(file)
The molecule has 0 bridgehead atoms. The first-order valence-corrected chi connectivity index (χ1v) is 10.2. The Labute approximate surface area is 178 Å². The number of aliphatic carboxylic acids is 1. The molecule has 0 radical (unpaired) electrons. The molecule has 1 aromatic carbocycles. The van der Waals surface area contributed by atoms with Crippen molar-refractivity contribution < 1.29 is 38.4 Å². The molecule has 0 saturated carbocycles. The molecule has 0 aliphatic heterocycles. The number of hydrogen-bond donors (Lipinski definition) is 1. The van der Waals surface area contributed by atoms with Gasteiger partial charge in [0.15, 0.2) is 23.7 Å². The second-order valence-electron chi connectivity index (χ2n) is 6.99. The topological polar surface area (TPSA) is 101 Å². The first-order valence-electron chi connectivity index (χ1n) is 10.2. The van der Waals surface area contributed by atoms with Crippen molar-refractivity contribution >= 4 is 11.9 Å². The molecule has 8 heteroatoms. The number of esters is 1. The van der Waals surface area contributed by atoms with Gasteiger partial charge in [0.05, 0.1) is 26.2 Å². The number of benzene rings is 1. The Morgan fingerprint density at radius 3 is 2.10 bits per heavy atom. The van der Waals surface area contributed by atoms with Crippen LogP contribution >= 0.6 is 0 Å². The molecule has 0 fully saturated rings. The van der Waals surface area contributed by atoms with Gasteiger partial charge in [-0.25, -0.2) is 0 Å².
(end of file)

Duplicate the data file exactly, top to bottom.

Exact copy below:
The molecule has 0 bridgehead atoms. The first-order valence-corrected chi connectivity index (χ1v) is 10.2. The Labute approximate surface area is 178 Å². The number of aliphatic carboxylic acids is 1. The molecule has 0 radical (unpaired) electrons. The molecule has 1 aromatic carbocycles. The van der Waals surface area contributed by atoms with Crippen molar-refractivity contribution < 1.29 is 38.4 Å². The molecule has 0 saturated carbocycles. The molecule has 0 aliphatic heterocycles. The number of hydrogen-bond donors (Lipinski definition) is 1. The van der Waals surface area contributed by atoms with Gasteiger partial charge in [0.15, 0.2) is 23.7 Å². The second-order valence-electron chi connectivity index (χ2n) is 6.99. The topological polar surface area (TPSA) is 101 Å². The first-order valence-electron chi connectivity index (χ1n) is 10.2. The van der Waals surface area contributed by atoms with Crippen molar-refractivity contribution >= 4 is 11.9 Å². The molecule has 8 heteroatoms. The number of esters is 1. The van der Waals surface area contributed by atoms with Gasteiger partial charge in [0.05, 0.1) is 26.2 Å². The number of benzene rings is 1. The Morgan fingerprint density at radius 3 is 2.10 bits per heavy atom. The van der Waals surface area contributed by atoms with Crippen LogP contribution >= 0.6 is 0 Å². The molecule has 0 fully saturated rings. The van der Waals surface area contributed by atoms with Gasteiger partial charge in [-0.25, -0.2) is 0 Å².